The wheat used by Eureka Mills is a hard red variety.  Since the area is short of the 35th parallel in latitude and has more of a Mediterranean-style climate, the winter and spring designations used by European and North American growers don’t quite apply.  Nico describes it as a “pre-winter” wheat.  The resulting flour is approximately 11% protein and contains nothing but wheat.  No malt.  No added vitamins.  No bleaches.  Just wheat.  Visitors to the mill (“All foreigners” a bemused Nico remarks) include James McGuire and Jeff Hamelman and they have been astonished to find a flour of this purity.


The milling process has just a few steps.  The incoming wheat is first screened to remove any stray pebbles that might have gotten in.  It is then screened again to remove any other non-wheat materials.  From the screens, it is mixed with water (tempered) and stored for 18 hours to achieve a 15% moisture content.  After tempering is completed, the wheat is sent through a series of 3 roller mills that separate the outer layer of bran from the inner endosperm and germ.  The endosperm and germ are then ground between two granite burrs in a stone mill.  The resulting (unbleached) white flour is packaged as either white bread flour or as cake flour (roughly equivalent to All Purpose flour in the U.S.).   As I’m writing this, I realize I didn’t ask what differentiates the two white flours.  If it all comes from the same wheat, there can’t be much difference except, perhaps, in the fineness of the grind.  Brown bread flour is made by reintroducing a portion of the bran and wholemeal flour is made by recombining all of the bran.  Nico explained that they had learned that running the whole grain through the stone mills resulted in the bran clogging the stones, which costs them about a day of lost production by the time everything is taken apart, cleaned, and reassembled.  Hence, the initial passes through the roller mills to separate the bran before the grain reaches the stone mills.  Lest I leave you with the impression that the milling is easy, here's Nico's take on the process: "The flour is like a woman; what worked with it yesterday may not work today."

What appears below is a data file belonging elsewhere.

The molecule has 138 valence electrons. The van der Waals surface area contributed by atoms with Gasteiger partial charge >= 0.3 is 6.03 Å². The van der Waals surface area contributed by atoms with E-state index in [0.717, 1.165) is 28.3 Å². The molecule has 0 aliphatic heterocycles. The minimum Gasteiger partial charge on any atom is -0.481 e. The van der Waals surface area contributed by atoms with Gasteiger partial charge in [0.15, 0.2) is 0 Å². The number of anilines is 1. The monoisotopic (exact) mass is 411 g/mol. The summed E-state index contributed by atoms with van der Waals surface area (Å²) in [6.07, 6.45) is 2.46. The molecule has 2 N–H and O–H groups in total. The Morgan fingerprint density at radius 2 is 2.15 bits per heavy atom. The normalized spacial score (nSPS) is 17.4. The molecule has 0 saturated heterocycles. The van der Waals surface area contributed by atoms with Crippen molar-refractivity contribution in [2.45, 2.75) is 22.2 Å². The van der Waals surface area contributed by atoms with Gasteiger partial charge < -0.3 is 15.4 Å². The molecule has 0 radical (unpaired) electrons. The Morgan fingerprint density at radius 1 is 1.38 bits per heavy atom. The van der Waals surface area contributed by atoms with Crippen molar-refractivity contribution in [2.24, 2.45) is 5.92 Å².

Although none of the grains used by the mill are certified as organic, Nico explained that the growers exercise careful soil conservation practices.  Typically, a field will be planted to wheat for two consecutive years.  It will then be planted with canola (seeing hundreds of hectares of the yellow blossoms is dazzling) for a year.  Following that, it will be left fallow for 2 years.  All of the plant material that remains after harvest is worked back into the soil with toothed implements, rather than with plows or discs, to minimize disruption of the soil structure.  As a result, such fields host plentiful earthworms and other beneficial organisms that are not present in a heavy cultivation/heavy chemical use regime.  Soils in this region tend to be very thin and lacking in organic matter, so such practices are essential to long-term productivity.  I remember driving by one field in which the farmer had gathered rocks into large piles and the soil still appeared to have more stones than dirt.


Eureka Mills also produces rye flour, rye meal and crushed rye because of customer demand.  That rye is imported, since the local climate is not conducive to rye cultivation.  If it hadn’t been for my whining in one post about not finding rye flour locally, I might not have known about Eureka Mills.  MiniOven did some research on the Web, found out about Eureka Mills, and got me pointed in the right direction.


Nico works closely with a number of artisanal bakers (mostly from France or Italy, he notes) and with distributors to extend the use of Eureka Mills products.  He is frequently on the telephone with bakers, responding to their questions or requests; something that he values as much as they do.  South Africa is going through a dietary shift that, in many ways, is both parallel and linked to its social shifts.  Brown bread flour was not previously taxed, therefore it was cheaper for institutions (schools, prisons, etc.) and low income persons to use for their baking needs.  It now has a stigma as “poor peoples’ food” and the growing demand is for baked goods made with white flour.  At the same time, as more people have increasing affluence, there is also a nascent willingness to spend more for artisanal breads.  Most of the master bakers producing those artisanal breads are either Europeans or have European training, hence Nico’s comment that visitors to the mill tend to be foreigners.  Those bakers want to have a product they can trust and a person on whom they can rely to address their needs.